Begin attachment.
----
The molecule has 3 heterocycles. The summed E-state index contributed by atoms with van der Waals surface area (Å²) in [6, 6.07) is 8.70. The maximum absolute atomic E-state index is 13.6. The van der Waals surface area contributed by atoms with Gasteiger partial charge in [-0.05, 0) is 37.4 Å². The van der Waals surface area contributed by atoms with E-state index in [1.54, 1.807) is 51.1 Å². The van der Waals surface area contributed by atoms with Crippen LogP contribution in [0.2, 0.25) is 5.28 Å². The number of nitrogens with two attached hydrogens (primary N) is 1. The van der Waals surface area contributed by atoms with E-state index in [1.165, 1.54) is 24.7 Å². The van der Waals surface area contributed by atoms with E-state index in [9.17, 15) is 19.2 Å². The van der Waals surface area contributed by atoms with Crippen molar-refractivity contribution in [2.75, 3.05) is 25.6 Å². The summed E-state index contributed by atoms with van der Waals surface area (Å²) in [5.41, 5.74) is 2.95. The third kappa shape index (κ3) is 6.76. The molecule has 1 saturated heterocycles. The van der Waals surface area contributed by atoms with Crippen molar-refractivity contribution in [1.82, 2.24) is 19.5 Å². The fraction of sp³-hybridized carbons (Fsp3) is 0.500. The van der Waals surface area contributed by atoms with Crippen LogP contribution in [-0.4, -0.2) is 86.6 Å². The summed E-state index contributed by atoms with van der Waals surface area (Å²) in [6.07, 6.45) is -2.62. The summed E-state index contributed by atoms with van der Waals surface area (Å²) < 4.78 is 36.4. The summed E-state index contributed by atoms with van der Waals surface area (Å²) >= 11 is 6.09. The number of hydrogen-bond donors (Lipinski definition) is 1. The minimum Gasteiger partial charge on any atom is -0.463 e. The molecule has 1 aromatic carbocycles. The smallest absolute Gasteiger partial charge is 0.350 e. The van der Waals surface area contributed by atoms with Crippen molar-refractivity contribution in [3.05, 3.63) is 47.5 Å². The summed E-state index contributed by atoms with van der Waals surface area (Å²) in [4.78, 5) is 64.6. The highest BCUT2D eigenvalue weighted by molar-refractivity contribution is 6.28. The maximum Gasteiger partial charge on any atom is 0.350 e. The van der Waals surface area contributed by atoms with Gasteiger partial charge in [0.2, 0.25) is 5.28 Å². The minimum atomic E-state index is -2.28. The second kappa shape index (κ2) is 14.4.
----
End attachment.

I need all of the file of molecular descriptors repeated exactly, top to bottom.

The molecule has 3 heterocycles. The summed E-state index contributed by atoms with van der Waals surface area (Å²) in [6, 6.07) is 8.70. The maximum absolute atomic E-state index is 13.6. The van der Waals surface area contributed by atoms with Gasteiger partial charge in [-0.05, 0) is 37.4 Å². The van der Waals surface area contributed by atoms with E-state index in [1.54, 1.807) is 51.1 Å². The van der Waals surface area contributed by atoms with Crippen LogP contribution in [0.2, 0.25) is 5.28 Å². The number of nitrogens with two attached hydrogens (primary N) is 1. The van der Waals surface area contributed by atoms with E-state index in [1.165, 1.54) is 24.7 Å². The van der Waals surface area contributed by atoms with E-state index in [9.17, 15) is 19.2 Å². The van der Waals surface area contributed by atoms with Crippen molar-refractivity contribution in [2.75, 3.05) is 25.6 Å². The summed E-state index contributed by atoms with van der Waals surface area (Å²) in [5.41, 5.74) is 2.95. The third kappa shape index (κ3) is 6.76. The molecule has 1 saturated heterocycles. The van der Waals surface area contributed by atoms with Crippen molar-refractivity contribution in [1.82, 2.24) is 19.5 Å². The fraction of sp³-hybridized carbons (Fsp3) is 0.500. The van der Waals surface area contributed by atoms with Crippen LogP contribution in [-0.4, -0.2) is 86.6 Å². The summed E-state index contributed by atoms with van der Waals surface area (Å²) in [6.07, 6.45) is -2.62. The summed E-state index contributed by atoms with van der Waals surface area (Å²) < 4.78 is 36.4. The summed E-state index contributed by atoms with van der Waals surface area (Å²) >= 11 is 6.09. The number of hydrogen-bond donors (Lipinski definition) is 1. The minimum Gasteiger partial charge on any atom is -0.463 e. The molecule has 1 aromatic carbocycles. The smallest absolute Gasteiger partial charge is 0.350 e. The van der Waals surface area contributed by atoms with Crippen molar-refractivity contribution in [3.05, 3.63) is 47.5 Å². The summed E-state index contributed by atoms with van der Waals surface area (Å²) in [4.78, 5) is 64.6. The highest BCUT2D eigenvalue weighted by molar-refractivity contribution is 6.28. The maximum Gasteiger partial charge on any atom is 0.350 e. The van der Waals surface area contributed by atoms with Gasteiger partial charge in [0.2, 0.25) is 5.28 Å². The minimum atomic E-state index is -2.28. The second kappa shape index (κ2) is 14.4.